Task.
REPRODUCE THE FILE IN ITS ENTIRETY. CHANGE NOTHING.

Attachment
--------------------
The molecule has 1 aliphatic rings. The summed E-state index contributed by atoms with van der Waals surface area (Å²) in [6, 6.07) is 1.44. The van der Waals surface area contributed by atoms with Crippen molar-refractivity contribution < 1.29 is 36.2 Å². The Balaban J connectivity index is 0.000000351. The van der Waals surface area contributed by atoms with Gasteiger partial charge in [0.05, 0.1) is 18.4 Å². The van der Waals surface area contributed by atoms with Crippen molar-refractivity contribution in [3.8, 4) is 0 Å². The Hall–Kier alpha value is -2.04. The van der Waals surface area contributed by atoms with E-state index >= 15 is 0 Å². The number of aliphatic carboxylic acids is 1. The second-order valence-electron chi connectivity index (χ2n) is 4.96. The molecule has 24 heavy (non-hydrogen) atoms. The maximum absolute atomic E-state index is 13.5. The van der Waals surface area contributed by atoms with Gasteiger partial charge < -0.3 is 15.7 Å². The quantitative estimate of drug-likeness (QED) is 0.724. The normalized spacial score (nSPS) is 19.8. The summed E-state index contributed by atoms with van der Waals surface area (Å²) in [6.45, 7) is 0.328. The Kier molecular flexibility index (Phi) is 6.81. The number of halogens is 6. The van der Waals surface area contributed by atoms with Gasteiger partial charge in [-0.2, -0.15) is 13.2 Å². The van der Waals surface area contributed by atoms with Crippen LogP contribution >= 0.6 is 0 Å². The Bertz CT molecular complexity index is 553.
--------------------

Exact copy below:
The molecule has 1 aliphatic rings. The summed E-state index contributed by atoms with van der Waals surface area (Å²) in [6, 6.07) is 1.44. The van der Waals surface area contributed by atoms with Crippen molar-refractivity contribution < 1.29 is 36.2 Å². The Balaban J connectivity index is 0.000000351. The van der Waals surface area contributed by atoms with Gasteiger partial charge in [0.05, 0.1) is 18.4 Å². The van der Waals surface area contributed by atoms with Crippen molar-refractivity contribution in [3.8, 4) is 0 Å². The Hall–Kier alpha value is -2.04. The van der Waals surface area contributed by atoms with E-state index >= 15 is 0 Å². The number of aliphatic carboxylic acids is 1. The second-order valence-electron chi connectivity index (χ2n) is 4.96. The molecule has 24 heavy (non-hydrogen) atoms. The maximum absolute atomic E-state index is 13.5. The van der Waals surface area contributed by atoms with Gasteiger partial charge < -0.3 is 15.7 Å². The quantitative estimate of drug-likeness (QED) is 0.724. The normalized spacial score (nSPS) is 19.8. The summed E-state index contributed by atoms with van der Waals surface area (Å²) in [6.45, 7) is 0.328. The Kier molecular flexibility index (Phi) is 6.81. The number of halogens is 6. The van der Waals surface area contributed by atoms with Gasteiger partial charge in [-0.2, -0.15) is 13.2 Å². The van der Waals surface area contributed by atoms with Crippen LogP contribution >= 0.6 is 0 Å². The Bertz CT molecular complexity index is 553.